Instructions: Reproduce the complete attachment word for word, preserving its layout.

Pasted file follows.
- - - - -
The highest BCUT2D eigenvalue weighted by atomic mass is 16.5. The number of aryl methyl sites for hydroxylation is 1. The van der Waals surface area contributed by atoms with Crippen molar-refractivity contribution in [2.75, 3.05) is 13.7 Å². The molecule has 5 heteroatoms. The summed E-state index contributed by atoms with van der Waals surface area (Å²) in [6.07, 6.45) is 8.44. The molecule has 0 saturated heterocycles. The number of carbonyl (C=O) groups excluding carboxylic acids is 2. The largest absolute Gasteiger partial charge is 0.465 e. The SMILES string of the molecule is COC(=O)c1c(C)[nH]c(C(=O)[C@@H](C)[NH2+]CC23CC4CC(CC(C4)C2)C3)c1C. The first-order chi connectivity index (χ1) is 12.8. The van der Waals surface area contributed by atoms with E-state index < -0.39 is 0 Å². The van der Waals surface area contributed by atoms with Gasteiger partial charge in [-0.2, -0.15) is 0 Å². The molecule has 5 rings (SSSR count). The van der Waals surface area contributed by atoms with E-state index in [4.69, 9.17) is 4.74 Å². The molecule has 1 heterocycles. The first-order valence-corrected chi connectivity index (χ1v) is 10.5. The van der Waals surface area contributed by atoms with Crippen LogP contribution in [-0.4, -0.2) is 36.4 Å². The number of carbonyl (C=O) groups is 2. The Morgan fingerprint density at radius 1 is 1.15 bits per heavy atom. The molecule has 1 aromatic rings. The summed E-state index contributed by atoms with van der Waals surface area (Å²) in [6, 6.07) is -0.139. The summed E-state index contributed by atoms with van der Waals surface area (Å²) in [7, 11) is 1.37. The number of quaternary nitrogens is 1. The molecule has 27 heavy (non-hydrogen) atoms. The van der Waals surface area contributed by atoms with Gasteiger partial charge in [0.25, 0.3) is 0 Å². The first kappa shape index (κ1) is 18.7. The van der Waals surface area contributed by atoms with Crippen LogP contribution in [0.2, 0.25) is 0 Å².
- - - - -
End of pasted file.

The highest BCUT2D eigenvalue weighted by atomic mass is 16.5. The number of aryl methyl sites for hydroxylation is 1. The van der Waals surface area contributed by atoms with Crippen molar-refractivity contribution in [2.75, 3.05) is 13.7 Å². The molecule has 5 heteroatoms. The summed E-state index contributed by atoms with van der Waals surface area (Å²) in [6.07, 6.45) is 8.44. The molecule has 0 saturated heterocycles. The number of carbonyl (C=O) groups excluding carboxylic acids is 2. The largest absolute Gasteiger partial charge is 0.465 e. The SMILES string of the molecule is COC(=O)c1c(C)[nH]c(C(=O)[C@@H](C)[NH2+]CC23CC4CC(CC(C4)C2)C3)c1C. The first-order chi connectivity index (χ1) is 12.8. The van der Waals surface area contributed by atoms with E-state index < -0.39 is 0 Å². The van der Waals surface area contributed by atoms with Gasteiger partial charge in [-0.2, -0.15) is 0 Å². The molecule has 5 rings (SSSR count). The van der Waals surface area contributed by atoms with E-state index in [4.69, 9.17) is 4.74 Å². The molecule has 1 heterocycles. The first-order valence-corrected chi connectivity index (χ1v) is 10.5. The van der Waals surface area contributed by atoms with Crippen LogP contribution in [-0.4, -0.2) is 36.4 Å². The number of carbonyl (C=O) groups is 2. The Morgan fingerprint density at radius 1 is 1.15 bits per heavy atom. The molecule has 1 aromatic rings. The summed E-state index contributed by atoms with van der Waals surface area (Å²) in [6, 6.07) is -0.139. The summed E-state index contributed by atoms with van der Waals surface area (Å²) in [7, 11) is 1.37. The number of quaternary nitrogens is 1. The molecule has 27 heavy (non-hydrogen) atoms. The van der Waals surface area contributed by atoms with Gasteiger partial charge in [0.25, 0.3) is 0 Å². The first kappa shape index (κ1) is 18.7. The van der Waals surface area contributed by atoms with Crippen LogP contribution in [0.2, 0.25) is 0 Å².